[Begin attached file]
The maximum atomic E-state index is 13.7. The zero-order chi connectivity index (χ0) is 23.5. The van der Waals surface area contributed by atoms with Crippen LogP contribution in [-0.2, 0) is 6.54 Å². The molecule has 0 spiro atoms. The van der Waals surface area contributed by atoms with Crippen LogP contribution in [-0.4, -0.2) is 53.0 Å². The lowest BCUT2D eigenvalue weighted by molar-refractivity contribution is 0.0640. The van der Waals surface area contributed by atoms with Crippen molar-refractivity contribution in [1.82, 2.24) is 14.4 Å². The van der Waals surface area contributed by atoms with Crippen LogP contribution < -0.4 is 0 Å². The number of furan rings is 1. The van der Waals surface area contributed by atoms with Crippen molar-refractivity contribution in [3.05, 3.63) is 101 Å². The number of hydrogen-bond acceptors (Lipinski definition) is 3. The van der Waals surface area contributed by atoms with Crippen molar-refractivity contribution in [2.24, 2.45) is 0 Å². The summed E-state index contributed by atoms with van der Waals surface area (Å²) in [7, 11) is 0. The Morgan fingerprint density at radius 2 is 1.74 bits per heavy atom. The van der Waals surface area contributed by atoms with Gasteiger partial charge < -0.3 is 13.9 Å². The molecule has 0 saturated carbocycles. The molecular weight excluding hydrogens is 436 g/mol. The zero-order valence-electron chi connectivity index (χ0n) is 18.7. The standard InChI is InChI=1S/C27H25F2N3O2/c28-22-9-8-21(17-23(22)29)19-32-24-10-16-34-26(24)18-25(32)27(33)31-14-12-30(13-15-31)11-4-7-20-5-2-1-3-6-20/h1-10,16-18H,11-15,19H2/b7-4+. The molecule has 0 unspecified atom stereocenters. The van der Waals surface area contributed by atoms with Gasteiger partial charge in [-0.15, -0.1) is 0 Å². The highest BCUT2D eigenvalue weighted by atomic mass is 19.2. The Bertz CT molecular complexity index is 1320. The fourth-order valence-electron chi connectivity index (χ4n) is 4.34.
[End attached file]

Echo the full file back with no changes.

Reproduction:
The maximum atomic E-state index is 13.7. The zero-order chi connectivity index (χ0) is 23.5. The van der Waals surface area contributed by atoms with Crippen LogP contribution in [-0.2, 0) is 6.54 Å². The molecule has 0 spiro atoms. The van der Waals surface area contributed by atoms with Crippen LogP contribution in [-0.4, -0.2) is 53.0 Å². The lowest BCUT2D eigenvalue weighted by molar-refractivity contribution is 0.0640. The van der Waals surface area contributed by atoms with Crippen molar-refractivity contribution in [1.82, 2.24) is 14.4 Å². The van der Waals surface area contributed by atoms with Crippen LogP contribution < -0.4 is 0 Å². The number of furan rings is 1. The van der Waals surface area contributed by atoms with Crippen molar-refractivity contribution in [3.05, 3.63) is 101 Å². The number of hydrogen-bond acceptors (Lipinski definition) is 3. The van der Waals surface area contributed by atoms with Crippen molar-refractivity contribution in [2.24, 2.45) is 0 Å². The summed E-state index contributed by atoms with van der Waals surface area (Å²) in [7, 11) is 0. The Morgan fingerprint density at radius 2 is 1.74 bits per heavy atom. The van der Waals surface area contributed by atoms with Gasteiger partial charge < -0.3 is 13.9 Å². The molecule has 0 saturated carbocycles. The molecular weight excluding hydrogens is 436 g/mol. The zero-order valence-electron chi connectivity index (χ0n) is 18.7. The standard InChI is InChI=1S/C27H25F2N3O2/c28-22-9-8-21(17-23(22)29)19-32-24-10-16-34-26(24)18-25(32)27(33)31-14-12-30(13-15-31)11-4-7-20-5-2-1-3-6-20/h1-10,16-18H,11-15,19H2/b7-4+. The molecule has 0 unspecified atom stereocenters. The van der Waals surface area contributed by atoms with Gasteiger partial charge in [-0.15, -0.1) is 0 Å². The highest BCUT2D eigenvalue weighted by atomic mass is 19.2. The Bertz CT molecular complexity index is 1320. The fourth-order valence-electron chi connectivity index (χ4n) is 4.34.